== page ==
Athletic department thrives amid campus budget deficit
Central Michigan University is pouring in more than $1 million in additional subsidies for the athletics department this year, despite cutting back on allocations for almost every academic college on campus.
The athletics department is operating with about $200,000 less in revenue this year, compared to last year (from $6.85 million in 2012-13 to $6.59 million in 2013-14), but the department's expenses are expected to increase from roughly $23.82 million in 2012-13 to $24.64 million in 2013-14. The university will be transferring $18.05 million to the department this year in an attempt to break even, up from $16.97 million from last year.
That comes despite most colleges, save for the new College of Business, finding themselves with significantly fewer allocated funds to work with.
Associate Athletics Director for Business Operations Brad Wachler said despite the enrollment decline and the resulting budget declines, the athletics department has remained immune.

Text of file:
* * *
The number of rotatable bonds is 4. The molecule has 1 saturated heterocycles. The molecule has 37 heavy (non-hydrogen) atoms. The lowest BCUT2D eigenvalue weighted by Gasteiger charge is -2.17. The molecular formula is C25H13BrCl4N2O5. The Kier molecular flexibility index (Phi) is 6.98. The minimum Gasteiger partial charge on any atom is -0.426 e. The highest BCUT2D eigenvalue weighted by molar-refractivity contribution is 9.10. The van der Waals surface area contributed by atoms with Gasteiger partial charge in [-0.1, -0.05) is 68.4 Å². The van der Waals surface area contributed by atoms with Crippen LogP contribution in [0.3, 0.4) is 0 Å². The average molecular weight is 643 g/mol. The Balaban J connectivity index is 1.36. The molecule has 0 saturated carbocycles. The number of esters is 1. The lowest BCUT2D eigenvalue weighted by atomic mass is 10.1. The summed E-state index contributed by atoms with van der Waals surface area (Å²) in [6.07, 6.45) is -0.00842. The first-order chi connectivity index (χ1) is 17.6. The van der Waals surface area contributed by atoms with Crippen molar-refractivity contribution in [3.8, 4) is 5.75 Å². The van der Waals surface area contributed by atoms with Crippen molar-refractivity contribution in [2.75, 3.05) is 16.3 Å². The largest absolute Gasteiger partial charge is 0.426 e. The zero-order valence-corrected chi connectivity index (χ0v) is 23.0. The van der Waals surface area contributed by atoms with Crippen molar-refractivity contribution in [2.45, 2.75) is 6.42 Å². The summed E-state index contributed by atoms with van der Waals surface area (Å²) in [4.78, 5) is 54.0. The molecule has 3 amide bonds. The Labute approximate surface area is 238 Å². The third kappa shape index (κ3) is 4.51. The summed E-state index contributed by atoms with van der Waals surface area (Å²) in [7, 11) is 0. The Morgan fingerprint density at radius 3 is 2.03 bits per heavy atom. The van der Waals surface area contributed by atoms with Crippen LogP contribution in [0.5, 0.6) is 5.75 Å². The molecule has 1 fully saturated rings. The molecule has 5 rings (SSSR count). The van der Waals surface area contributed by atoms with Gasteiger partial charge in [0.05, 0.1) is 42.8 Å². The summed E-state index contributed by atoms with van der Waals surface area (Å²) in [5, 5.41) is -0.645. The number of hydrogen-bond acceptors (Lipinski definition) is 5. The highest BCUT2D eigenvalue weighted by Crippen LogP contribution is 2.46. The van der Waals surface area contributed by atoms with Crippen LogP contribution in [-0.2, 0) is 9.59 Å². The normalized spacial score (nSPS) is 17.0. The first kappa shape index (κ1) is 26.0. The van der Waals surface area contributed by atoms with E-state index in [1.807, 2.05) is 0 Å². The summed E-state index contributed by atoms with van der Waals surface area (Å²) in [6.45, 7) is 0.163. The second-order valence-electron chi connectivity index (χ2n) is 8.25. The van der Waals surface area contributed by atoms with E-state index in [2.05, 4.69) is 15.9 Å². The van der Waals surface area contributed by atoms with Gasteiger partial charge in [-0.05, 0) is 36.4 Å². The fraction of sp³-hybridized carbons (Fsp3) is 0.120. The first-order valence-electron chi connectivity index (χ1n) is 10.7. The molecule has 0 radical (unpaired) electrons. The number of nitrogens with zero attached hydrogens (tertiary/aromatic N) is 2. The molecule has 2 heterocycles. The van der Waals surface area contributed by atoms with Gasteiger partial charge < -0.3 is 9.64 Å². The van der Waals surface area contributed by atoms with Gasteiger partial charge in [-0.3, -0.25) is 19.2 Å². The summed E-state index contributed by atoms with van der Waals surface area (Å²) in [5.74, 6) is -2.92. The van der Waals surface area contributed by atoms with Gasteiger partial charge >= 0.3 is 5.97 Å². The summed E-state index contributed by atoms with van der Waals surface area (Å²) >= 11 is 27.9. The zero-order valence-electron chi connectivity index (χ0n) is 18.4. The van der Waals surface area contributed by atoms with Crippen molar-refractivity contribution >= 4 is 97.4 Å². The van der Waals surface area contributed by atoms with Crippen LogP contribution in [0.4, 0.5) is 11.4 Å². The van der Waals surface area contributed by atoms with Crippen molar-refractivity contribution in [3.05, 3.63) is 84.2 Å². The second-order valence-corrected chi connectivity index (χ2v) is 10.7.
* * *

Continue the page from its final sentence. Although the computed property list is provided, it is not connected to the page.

"The enrollment issue affects everybody," he said. "We have not, up to this point, received a cut or reduction, but at the same time we will always continue to operate as efficiently as possible."
Although Wachler said the department attempts to operate on a break-even budget model utilized by most schools in the NCAA, athletics receive a majority of their funding allocations from the university, which is only slightly supplemented with revenue from athletic events and fundraising.
Its funding is a fairly concrete amount that is not affected by the student credit hours on-campus.
"All MAC teams receive an allocation from their university. We're running on a very similar model to all of our peers," said Interim Director of Athletic Communications Rob Wyman.
Any increases in funding are only to keep up with inflation and costs associated with scholarships, according to Wachler.
A majority of the revenue comes from football, which has brought in $2.3-2.5 million over the past five years.
"We get an allocation from the university of about $18.2 million that is balanced out with revenue that we generate on our own as well," Wachler said.
University Editor Kyle Kaminski contributed to this report.